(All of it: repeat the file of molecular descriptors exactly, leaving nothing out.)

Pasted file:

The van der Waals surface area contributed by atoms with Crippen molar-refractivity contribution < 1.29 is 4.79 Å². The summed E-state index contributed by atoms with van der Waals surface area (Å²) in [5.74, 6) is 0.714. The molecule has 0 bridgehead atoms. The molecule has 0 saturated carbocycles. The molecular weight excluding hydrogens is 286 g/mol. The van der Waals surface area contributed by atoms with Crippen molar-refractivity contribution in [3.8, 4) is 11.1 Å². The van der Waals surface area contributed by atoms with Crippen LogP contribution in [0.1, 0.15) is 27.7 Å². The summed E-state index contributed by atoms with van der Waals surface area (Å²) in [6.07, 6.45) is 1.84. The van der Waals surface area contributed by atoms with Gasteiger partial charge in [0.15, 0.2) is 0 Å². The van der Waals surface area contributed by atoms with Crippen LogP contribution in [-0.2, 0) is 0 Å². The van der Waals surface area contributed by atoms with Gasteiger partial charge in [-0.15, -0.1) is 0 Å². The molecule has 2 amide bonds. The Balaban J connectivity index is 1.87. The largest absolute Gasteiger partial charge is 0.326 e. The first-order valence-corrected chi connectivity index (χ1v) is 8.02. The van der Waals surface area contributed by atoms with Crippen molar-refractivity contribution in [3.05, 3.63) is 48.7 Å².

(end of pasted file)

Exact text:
The van der Waals surface area contributed by atoms with Crippen molar-refractivity contribution < 1.29 is 4.79 Å². The summed E-state index contributed by atoms with van der Waals surface area (Å²) in [5.74, 6) is 0.714. The molecule has 0 bridgehead atoms. The molecule has 0 saturated carbocycles. The molecular weight excluding hydrogens is 286 g/mol. The van der Waals surface area contributed by atoms with Crippen molar-refractivity contribution in [3.8, 4) is 11.1 Å². The van der Waals surface area contributed by atoms with Crippen LogP contribution in [0.1, 0.15) is 27.7 Å². The summed E-state index contributed by atoms with van der Waals surface area (Å²) in [6.07, 6.45) is 1.84. The van der Waals surface area contributed by atoms with Gasteiger partial charge in [0.15, 0.2) is 0 Å². The van der Waals surface area contributed by atoms with Crippen LogP contribution in [-0.2, 0) is 0 Å². The van der Waals surface area contributed by atoms with Gasteiger partial charge in [-0.15, -0.1) is 0 Å². The molecule has 2 amide bonds. The Balaban J connectivity index is 1.87. The largest absolute Gasteiger partial charge is 0.326 e. The first-order valence-corrected chi connectivity index (χ1v) is 8.02. The van der Waals surface area contributed by atoms with Crippen molar-refractivity contribution in [3.05, 3.63) is 48.7 Å².